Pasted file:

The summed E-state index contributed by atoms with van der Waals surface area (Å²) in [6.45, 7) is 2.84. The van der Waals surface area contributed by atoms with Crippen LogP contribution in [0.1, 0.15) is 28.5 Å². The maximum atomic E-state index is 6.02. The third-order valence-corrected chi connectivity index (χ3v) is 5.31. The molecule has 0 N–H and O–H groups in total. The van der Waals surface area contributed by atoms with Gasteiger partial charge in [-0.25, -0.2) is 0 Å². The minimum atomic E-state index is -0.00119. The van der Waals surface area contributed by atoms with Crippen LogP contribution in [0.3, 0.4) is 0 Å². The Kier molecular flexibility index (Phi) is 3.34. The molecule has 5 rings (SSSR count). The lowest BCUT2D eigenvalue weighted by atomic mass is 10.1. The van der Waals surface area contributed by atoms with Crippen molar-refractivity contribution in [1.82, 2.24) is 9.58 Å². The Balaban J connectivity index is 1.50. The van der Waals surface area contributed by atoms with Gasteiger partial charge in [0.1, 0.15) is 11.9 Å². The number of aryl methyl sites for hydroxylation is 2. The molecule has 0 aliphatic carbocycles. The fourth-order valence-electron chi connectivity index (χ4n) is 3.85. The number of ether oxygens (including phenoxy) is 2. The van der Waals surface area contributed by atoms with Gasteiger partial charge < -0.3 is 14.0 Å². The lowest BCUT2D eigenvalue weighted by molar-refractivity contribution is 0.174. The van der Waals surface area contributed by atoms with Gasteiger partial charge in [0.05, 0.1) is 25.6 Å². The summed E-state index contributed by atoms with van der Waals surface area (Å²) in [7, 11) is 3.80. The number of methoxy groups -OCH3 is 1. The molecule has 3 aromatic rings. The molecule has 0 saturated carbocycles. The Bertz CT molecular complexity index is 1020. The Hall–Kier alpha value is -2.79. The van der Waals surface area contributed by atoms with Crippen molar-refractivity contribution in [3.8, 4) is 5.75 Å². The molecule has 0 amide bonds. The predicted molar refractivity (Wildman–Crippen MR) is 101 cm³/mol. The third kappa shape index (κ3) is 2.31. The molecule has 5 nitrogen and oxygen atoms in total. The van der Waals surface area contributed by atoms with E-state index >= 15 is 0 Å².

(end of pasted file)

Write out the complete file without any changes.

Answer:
The summed E-state index contributed by atoms with van der Waals surface area (Å²) in [6.45, 7) is 2.84. The van der Waals surface area contributed by atoms with Crippen LogP contribution in [0.1, 0.15) is 28.5 Å². The maximum atomic E-state index is 6.02. The third-order valence-corrected chi connectivity index (χ3v) is 5.31. The molecule has 0 N–H and O–H groups in total. The van der Waals surface area contributed by atoms with Gasteiger partial charge in [-0.25, -0.2) is 0 Å². The minimum atomic E-state index is -0.00119. The van der Waals surface area contributed by atoms with Crippen LogP contribution in [0.3, 0.4) is 0 Å². The Kier molecular flexibility index (Phi) is 3.34. The molecule has 5 rings (SSSR count). The lowest BCUT2D eigenvalue weighted by atomic mass is 10.1. The van der Waals surface area contributed by atoms with Crippen molar-refractivity contribution in [1.82, 2.24) is 9.58 Å². The Balaban J connectivity index is 1.50. The van der Waals surface area contributed by atoms with Gasteiger partial charge in [0.1, 0.15) is 11.9 Å². The number of aryl methyl sites for hydroxylation is 2. The molecule has 0 aliphatic carbocycles. The fourth-order valence-electron chi connectivity index (χ4n) is 3.85. The number of ether oxygens (including phenoxy) is 2. The van der Waals surface area contributed by atoms with Gasteiger partial charge < -0.3 is 14.0 Å². The lowest BCUT2D eigenvalue weighted by molar-refractivity contribution is 0.174. The van der Waals surface area contributed by atoms with Gasteiger partial charge in [0.05, 0.1) is 25.6 Å². The summed E-state index contributed by atoms with van der Waals surface area (Å²) in [7, 11) is 3.80. The number of methoxy groups -OCH3 is 1. The molecule has 3 aromatic rings. The molecule has 0 saturated carbocycles. The Bertz CT molecular complexity index is 1020. The Hall–Kier alpha value is -2.79. The van der Waals surface area contributed by atoms with Crippen molar-refractivity contribution in [3.8, 4) is 5.75 Å². The molecule has 0 amide bonds. The predicted molar refractivity (Wildman–Crippen MR) is 101 cm³/mol. The third kappa shape index (κ3) is 2.31. The molecule has 5 nitrogen and oxygen atoms in total. The van der Waals surface area contributed by atoms with E-state index >= 15 is 0 Å².